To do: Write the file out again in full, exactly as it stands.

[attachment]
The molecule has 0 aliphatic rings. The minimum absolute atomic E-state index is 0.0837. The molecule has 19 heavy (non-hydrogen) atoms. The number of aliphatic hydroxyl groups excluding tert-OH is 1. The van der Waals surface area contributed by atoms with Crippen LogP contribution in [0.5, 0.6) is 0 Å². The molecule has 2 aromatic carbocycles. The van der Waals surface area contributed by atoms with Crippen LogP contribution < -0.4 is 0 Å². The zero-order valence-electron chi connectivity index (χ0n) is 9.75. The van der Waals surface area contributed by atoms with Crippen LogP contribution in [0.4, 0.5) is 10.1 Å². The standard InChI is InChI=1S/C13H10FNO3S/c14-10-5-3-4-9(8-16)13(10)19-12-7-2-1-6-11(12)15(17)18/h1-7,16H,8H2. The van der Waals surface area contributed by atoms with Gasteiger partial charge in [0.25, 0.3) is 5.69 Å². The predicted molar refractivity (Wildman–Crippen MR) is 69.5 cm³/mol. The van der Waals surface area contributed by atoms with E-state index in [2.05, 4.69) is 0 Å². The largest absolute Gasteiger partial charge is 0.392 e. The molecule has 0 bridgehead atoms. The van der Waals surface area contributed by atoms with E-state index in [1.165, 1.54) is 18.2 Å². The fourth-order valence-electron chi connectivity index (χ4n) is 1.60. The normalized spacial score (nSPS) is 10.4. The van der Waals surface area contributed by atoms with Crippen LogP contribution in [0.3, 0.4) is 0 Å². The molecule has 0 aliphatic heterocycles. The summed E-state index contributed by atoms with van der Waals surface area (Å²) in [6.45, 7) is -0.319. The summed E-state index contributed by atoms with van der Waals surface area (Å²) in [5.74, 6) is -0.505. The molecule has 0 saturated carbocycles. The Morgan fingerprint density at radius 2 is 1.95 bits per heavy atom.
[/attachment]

The molecule has 0 aliphatic rings. The minimum absolute atomic E-state index is 0.0837. The molecule has 19 heavy (non-hydrogen) atoms. The number of aliphatic hydroxyl groups excluding tert-OH is 1. The van der Waals surface area contributed by atoms with Crippen LogP contribution in [0.5, 0.6) is 0 Å². The molecule has 2 aromatic carbocycles. The van der Waals surface area contributed by atoms with Crippen LogP contribution < -0.4 is 0 Å². The zero-order valence-electron chi connectivity index (χ0n) is 9.75. The van der Waals surface area contributed by atoms with Crippen LogP contribution in [0.4, 0.5) is 10.1 Å². The standard InChI is InChI=1S/C13H10FNO3S/c14-10-5-3-4-9(8-16)13(10)19-12-7-2-1-6-11(12)15(17)18/h1-7,16H,8H2. The van der Waals surface area contributed by atoms with Gasteiger partial charge in [0.25, 0.3) is 5.69 Å². The predicted molar refractivity (Wildman–Crippen MR) is 69.5 cm³/mol. The van der Waals surface area contributed by atoms with E-state index in [2.05, 4.69) is 0 Å². The largest absolute Gasteiger partial charge is 0.392 e. The molecule has 0 bridgehead atoms. The van der Waals surface area contributed by atoms with E-state index in [1.165, 1.54) is 18.2 Å². The fourth-order valence-electron chi connectivity index (χ4n) is 1.60. The normalized spacial score (nSPS) is 10.4. The van der Waals surface area contributed by atoms with Crippen LogP contribution in [0.3, 0.4) is 0 Å². The molecule has 0 aliphatic heterocycles. The summed E-state index contributed by atoms with van der Waals surface area (Å²) in [6.45, 7) is -0.319. The summed E-state index contributed by atoms with van der Waals surface area (Å²) in [5.74, 6) is -0.505. The molecule has 0 saturated carbocycles. The Morgan fingerprint density at radius 2 is 1.95 bits per heavy atom.